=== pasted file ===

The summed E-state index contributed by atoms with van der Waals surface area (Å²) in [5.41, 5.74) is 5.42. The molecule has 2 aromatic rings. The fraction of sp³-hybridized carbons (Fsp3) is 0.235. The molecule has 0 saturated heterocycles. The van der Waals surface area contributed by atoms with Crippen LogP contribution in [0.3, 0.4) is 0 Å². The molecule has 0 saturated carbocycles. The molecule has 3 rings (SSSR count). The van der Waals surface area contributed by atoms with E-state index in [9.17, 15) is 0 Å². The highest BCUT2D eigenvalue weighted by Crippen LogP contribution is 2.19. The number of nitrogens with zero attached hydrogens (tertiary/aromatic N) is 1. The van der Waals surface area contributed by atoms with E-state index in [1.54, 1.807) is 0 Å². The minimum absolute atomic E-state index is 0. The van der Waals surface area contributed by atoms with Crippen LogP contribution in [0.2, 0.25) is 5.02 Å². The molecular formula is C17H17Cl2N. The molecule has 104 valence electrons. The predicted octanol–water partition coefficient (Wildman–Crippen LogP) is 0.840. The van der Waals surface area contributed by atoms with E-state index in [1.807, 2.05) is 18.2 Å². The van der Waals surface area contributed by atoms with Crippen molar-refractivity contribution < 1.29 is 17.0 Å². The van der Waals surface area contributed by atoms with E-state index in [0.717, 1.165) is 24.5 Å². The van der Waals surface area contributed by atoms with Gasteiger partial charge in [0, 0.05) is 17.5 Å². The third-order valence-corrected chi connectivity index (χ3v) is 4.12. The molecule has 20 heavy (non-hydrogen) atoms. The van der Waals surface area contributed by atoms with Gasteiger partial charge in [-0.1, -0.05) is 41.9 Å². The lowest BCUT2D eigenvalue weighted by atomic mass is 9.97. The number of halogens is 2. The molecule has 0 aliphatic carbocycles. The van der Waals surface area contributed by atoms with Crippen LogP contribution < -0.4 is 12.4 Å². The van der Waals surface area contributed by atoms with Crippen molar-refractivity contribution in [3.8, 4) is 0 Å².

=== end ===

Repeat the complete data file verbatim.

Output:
The summed E-state index contributed by atoms with van der Waals surface area (Å²) in [5.41, 5.74) is 5.42. The molecule has 2 aromatic rings. The fraction of sp³-hybridized carbons (Fsp3) is 0.235. The molecule has 0 saturated heterocycles. The van der Waals surface area contributed by atoms with Crippen LogP contribution in [0.3, 0.4) is 0 Å². The molecule has 0 saturated carbocycles. The molecule has 3 rings (SSSR count). The van der Waals surface area contributed by atoms with E-state index in [9.17, 15) is 0 Å². The highest BCUT2D eigenvalue weighted by Crippen LogP contribution is 2.19. The number of nitrogens with zero attached hydrogens (tertiary/aromatic N) is 1. The van der Waals surface area contributed by atoms with E-state index in [1.54, 1.807) is 0 Å². The minimum absolute atomic E-state index is 0. The van der Waals surface area contributed by atoms with Crippen LogP contribution in [0.2, 0.25) is 5.02 Å². The molecular formula is C17H17Cl2N. The molecule has 104 valence electrons. The predicted octanol–water partition coefficient (Wildman–Crippen LogP) is 0.840. The van der Waals surface area contributed by atoms with E-state index in [1.807, 2.05) is 18.2 Å². The van der Waals surface area contributed by atoms with Crippen molar-refractivity contribution < 1.29 is 17.0 Å². The van der Waals surface area contributed by atoms with E-state index in [0.717, 1.165) is 24.5 Å². The van der Waals surface area contributed by atoms with Gasteiger partial charge in [0, 0.05) is 17.5 Å². The third-order valence-corrected chi connectivity index (χ3v) is 4.12. The molecule has 20 heavy (non-hydrogen) atoms. The van der Waals surface area contributed by atoms with Gasteiger partial charge in [-0.1, -0.05) is 41.9 Å². The lowest BCUT2D eigenvalue weighted by atomic mass is 9.97. The number of halogens is 2. The molecule has 0 aliphatic carbocycles. The van der Waals surface area contributed by atoms with Crippen LogP contribution < -0.4 is 12.4 Å². The van der Waals surface area contributed by atoms with Crippen molar-refractivity contribution in [3.8, 4) is 0 Å².